Last year, Times writer Ron Liber issued an open call for high school seniors whose essays focused on those subjects to send in their work. The best of them would be featured in a column in the Your Money section.
An essay by Lyle Li, now a New York University freshman, was produced into a video by The Times.
Liber is looking for those wonderful stories again this year. If your essay shares a story along those lines, send it to firstname.lastname@example.org, and it may be featured in Times Your Money column in May.
When it comes to tips on writing your college essay, everyone's got advice. And most of the Top 10 or Top 7 or Top 25 lists are pretty much the same.
But Sabrina Yates, a California high school student, has some tips worth noting in her Top 9 list.
Writing on the website AllWomenTalk, com, Yates includes these valuable pointers:
- Hook the reader: "You need to hook the reader right off the bat, and convince them that they want to keep on reading, because yours is not like the other essays stacked a mile high on their desk."
- Be humble: "No one wants to read an essay full of arrogance and bragging. . . . You shouldn’t shy away from highlighting your achievements, but should avoid putting yourself on a pedestal."
- Seek advice: "In order to write a fabulous essay, you’ll need to get outside opinions. These can come from various sources: parents, older siblings, teachers or counselors will all offer unique and valuable input to your essay!"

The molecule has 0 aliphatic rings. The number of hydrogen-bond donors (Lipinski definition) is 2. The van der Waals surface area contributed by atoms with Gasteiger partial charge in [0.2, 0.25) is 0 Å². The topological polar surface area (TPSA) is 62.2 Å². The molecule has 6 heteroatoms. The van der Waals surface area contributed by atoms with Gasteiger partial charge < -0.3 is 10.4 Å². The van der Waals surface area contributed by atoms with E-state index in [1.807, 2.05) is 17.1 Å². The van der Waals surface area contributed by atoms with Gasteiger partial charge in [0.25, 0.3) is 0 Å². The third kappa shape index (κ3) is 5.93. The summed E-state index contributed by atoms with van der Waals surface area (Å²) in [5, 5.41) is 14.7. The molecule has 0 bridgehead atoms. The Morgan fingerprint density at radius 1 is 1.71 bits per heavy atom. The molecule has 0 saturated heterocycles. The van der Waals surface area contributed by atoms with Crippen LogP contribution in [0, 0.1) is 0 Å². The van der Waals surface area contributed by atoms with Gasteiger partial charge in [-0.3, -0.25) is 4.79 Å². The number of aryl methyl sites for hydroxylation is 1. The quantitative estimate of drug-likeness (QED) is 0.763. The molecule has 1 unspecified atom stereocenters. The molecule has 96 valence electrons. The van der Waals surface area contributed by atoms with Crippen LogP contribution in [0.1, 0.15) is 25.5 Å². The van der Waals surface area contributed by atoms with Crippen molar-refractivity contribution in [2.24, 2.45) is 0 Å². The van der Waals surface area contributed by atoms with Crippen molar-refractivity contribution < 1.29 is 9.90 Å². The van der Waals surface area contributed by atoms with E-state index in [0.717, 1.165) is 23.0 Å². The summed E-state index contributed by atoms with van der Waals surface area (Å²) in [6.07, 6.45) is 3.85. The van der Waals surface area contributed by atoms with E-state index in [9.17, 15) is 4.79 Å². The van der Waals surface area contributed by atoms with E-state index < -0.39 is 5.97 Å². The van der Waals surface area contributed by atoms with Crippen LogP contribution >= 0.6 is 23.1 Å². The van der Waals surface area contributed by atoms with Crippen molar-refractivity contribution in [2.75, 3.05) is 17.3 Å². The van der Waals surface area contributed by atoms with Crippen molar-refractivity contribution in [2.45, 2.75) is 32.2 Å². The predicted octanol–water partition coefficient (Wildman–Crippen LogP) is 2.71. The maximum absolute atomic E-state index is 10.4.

Everyone wants to tell you how to write your essay. "I did it this way," says an uncle. (Yeah, but that was in the '60s.) "I did it that way," says you mom. (Yeah, but that was in a time when essays were less a focal point of the admissions process, and just getting into college at all was easier and less complicated a process.)
Myths about college essays abound, but Kim Lifton, president of Wow Writing Workshop, busts five of them on wowwritingworkshop.com
MYTH #1: An essay has to be written about an impressive topic.
BUSTED: You are the impressive topic. A college application essay is your opportunity to share something meaningful about yourself. The story, not the experience, is most important. Colleges want to know what you learned, not what you did.
MYTH #2: Your college entrance essay should sound sophisticated, like Hemingway or a college professor.
BUSTED: The college essay is your story; it should be written using your words, and in your voice.
MYTH #3: Admissions officers will never know if a parent, tutor, teacher or college coach has “helped” a student with an essay. They won’t know if you plagiarized, either.
BUSTED: There is a fine line between getting help and letting someone write part or all of your essay. While parents and others cannot always tell the difference, admissions officers know when someone other than the student writes a story; they don’t like it.
MYTH #4: There is a right way and a wrong way to write an essay.
BUSTED: Your best story will grow out of the process of writing your college application essay. There are no tricks, and no shortcuts. You just need to trust the process.
MYTH #5: Only superstar students will impress admissions officers with their essays.
BUSTED: Anyone can stand out with a great story!
Arnie Rosenberg is the founder of The Center for Essay Excellence. He writes regularly about college essays and their importance to the college-admission process. Contact him at Arnie.Rosenberg.Editor@gmail.com.
© 2014 The Center for Essay Excellence